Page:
Bacillus anthracis vs. Dendritic Cells

Bacillus anthracis has been known as the causative agent of Anthrax since the late 19th century.1 While it is generally thought to be a bovine disease, Anthrax can strike all mammals including humans. B. anthracis is a gram-positive, spore-forming bacterium that secretes Anthrax toxin in the form of three proteins: Protective Antigen (PA83), named for its use as the Anthrax vaccine immunogen, Edema Factor (EF), and Lethal Factor (LF). The three proteins work in binary combinations called Edema Toxin (ET; PA and EF together) and Lethal Toxin (LT; PA and LF together).1 PA83 binds the cell surface Anthrax Toxin Receptor (ATR) expressed on a wide variety of mammalian cells2 and is subsequently cleaved at a basic residue stretch by the Ca2+-dependent serine protease, Furin, to yield the 63 kDa isoform (PA63).3 PA63 aggregates into a heptameric structure in plasma membrane lipid rafts, facilitating EF and LF internalization through a clathrin-dependent pathway.4 EF is a Ca2+/calmodulin-dependent adenylate cyclase, which has been shown to increase cAMP levels in macrophages, neutrophils, and lymphocytes,5 and LF is a zinc metalloprotease, which cleaves the N-termini of MAPK kinase (MEK) family members thereby reducing both their substrate affinities and kinase activities (Figure 1).6

Figure 1: B. anthracis secretes Anthrax toxin in the form of three proteins: Protective Antigen (PA83), Edema Factor (EF), and Lethal Factor (LF). PA83 binds the cell surface Anthrax Toxin Receptor (ATR) and is cleaved by Furin to yield PA63. PA63 forms a heptameric structure in the plasma membrane facilitating EF and LF internalization. EF is an adenylate cyclase, which increases intracellular cAMP, and LF is a metalloprotease, which cleaves MEK family members.

While our understanding of the nature of the Anthrax toxin itself has improved over recent years, many questions regarding the mechanisms of Anthrax pathogenicity remain unanswered.1,7,8 Most of the work on Anthrax has been performed on macrophages, since they are dramatically affected by Antrax infection. In vitro, LT enters primary mouse macrophages and various mouse macrophage cell lines and elicits cytolysis within hours. Although LT is known to enter many other cell types, none of them appear to be affected.7 Recent events have increased concern about the use of Anthrax as a biological weapon. As a result, Anthrax research has accelerated, contributing significantly to our understanding of Anthrax pathogenicity. A new report by Agrawal et al. offers the first evidence that dendritic cells (DCs) are also a major target of B. anthracis.9 Unlike macrophages, DCs survive LT exposure, although they are functionally impaired. At the cellular level, LT treatment significantly reduces LPS-induced B7-1, B7-2, and CD40 costimulatory molecule upregulation and IL-1 alpha, IL-6, IL-12, and TNF-alpha cytokine secretion in vitro. Further, LT-treated DCs were incapable of priming naive CD4+ T cells in vitro and in vivo, and this impaired T cell activation resulted in depressed B cell responses in vivo.9 At the molecular level, LF treatment inhibits p38 and ERK phosphorylation in DCs, and synthetic MAP kinase inhibitors can mimic these effects. Further, a mutant form of LF that is incapable of cleaving MEK fails to affect DC function.9 Collectively these data suggest that Anthrax LT is capable of severely depressing T and B cell responses by impairing the function of a major antigen presenting cell type. Not only does this imply that bacterial infection containment is compromised but also that survivors of Anthrax infection would be more susceptible to subsequent unrelated infections.9 Until recently, the inhalation form of Anthrax was almost uniformly fatal. However, several people that contracted inhalation Anthrax during the 2001 U.S. mail attacks have survived. It will be of interest to examine the long term effects of Anthrax exposure on overall health.8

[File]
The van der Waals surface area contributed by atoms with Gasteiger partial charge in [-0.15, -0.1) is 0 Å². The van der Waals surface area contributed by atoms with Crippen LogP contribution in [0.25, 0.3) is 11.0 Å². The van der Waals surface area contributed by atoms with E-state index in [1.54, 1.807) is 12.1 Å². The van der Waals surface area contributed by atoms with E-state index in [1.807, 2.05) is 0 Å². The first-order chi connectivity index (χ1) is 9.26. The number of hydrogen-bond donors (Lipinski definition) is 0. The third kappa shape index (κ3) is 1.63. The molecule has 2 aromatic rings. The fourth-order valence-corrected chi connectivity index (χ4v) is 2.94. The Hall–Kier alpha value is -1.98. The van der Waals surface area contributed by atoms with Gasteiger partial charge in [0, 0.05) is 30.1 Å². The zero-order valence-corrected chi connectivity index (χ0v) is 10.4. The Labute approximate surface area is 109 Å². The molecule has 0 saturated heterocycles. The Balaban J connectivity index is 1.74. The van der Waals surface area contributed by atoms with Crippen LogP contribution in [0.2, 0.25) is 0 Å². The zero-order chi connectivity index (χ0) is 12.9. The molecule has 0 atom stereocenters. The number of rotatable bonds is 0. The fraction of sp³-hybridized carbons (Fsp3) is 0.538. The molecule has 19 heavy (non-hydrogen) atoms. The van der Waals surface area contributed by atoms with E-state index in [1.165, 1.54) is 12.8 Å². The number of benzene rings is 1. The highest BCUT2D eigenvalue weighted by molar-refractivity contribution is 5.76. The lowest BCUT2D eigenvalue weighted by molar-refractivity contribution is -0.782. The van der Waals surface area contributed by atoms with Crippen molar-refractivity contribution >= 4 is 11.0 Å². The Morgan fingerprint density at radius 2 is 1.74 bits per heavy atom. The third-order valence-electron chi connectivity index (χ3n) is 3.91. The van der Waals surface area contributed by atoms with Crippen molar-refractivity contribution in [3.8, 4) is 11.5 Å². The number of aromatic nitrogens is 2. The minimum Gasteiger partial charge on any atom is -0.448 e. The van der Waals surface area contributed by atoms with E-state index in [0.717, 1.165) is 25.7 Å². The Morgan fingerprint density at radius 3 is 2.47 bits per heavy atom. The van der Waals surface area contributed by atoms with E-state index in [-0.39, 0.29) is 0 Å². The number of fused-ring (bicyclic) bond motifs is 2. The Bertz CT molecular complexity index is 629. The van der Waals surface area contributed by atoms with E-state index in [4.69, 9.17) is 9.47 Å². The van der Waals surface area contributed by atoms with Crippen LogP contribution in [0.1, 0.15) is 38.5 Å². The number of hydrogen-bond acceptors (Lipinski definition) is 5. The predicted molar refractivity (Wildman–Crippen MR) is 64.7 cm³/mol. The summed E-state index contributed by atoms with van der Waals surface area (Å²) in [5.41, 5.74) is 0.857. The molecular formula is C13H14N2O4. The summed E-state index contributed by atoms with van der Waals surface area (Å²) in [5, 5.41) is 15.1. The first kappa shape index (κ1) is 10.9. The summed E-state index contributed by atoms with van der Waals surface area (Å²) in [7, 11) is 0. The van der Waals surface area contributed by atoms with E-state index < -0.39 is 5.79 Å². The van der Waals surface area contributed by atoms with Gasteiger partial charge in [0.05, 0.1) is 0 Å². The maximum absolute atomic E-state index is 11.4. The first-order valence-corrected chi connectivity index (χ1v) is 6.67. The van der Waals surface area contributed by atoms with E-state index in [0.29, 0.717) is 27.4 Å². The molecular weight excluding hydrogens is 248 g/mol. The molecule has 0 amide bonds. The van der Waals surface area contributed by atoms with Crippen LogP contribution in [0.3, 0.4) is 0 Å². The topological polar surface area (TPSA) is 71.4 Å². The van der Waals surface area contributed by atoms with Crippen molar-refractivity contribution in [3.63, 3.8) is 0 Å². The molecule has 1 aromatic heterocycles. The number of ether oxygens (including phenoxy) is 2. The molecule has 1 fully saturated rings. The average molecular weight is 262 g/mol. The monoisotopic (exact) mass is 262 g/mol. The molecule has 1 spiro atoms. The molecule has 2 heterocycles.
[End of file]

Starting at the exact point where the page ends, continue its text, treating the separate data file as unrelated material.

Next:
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  2. Bradley, K.A. et al. (2001) Nature 414:225.
  3. Henrich, S. et al. (2003) Nat. Struct. Biol. 10:520.
  4. Abrami, L. et al. (2003) J. Cell Biol. 160:321.
  5. Kumar, P. et al. (2002) Infect. Immun. 70:4997.
  6. Chopra, A.P. et al. (2003) J. Biol. Chem. 278:9402.
  7. Guidi-Rontani, C. & M. Mock (2002) Curr. Top. Microbiol. Immunol. 271:115.
  8. Starnbach, M.N. & R.J. Collier (2003) Nat. Med. 9:996.
  9. Agrawal, A. et al. (2003) Nature 424:329.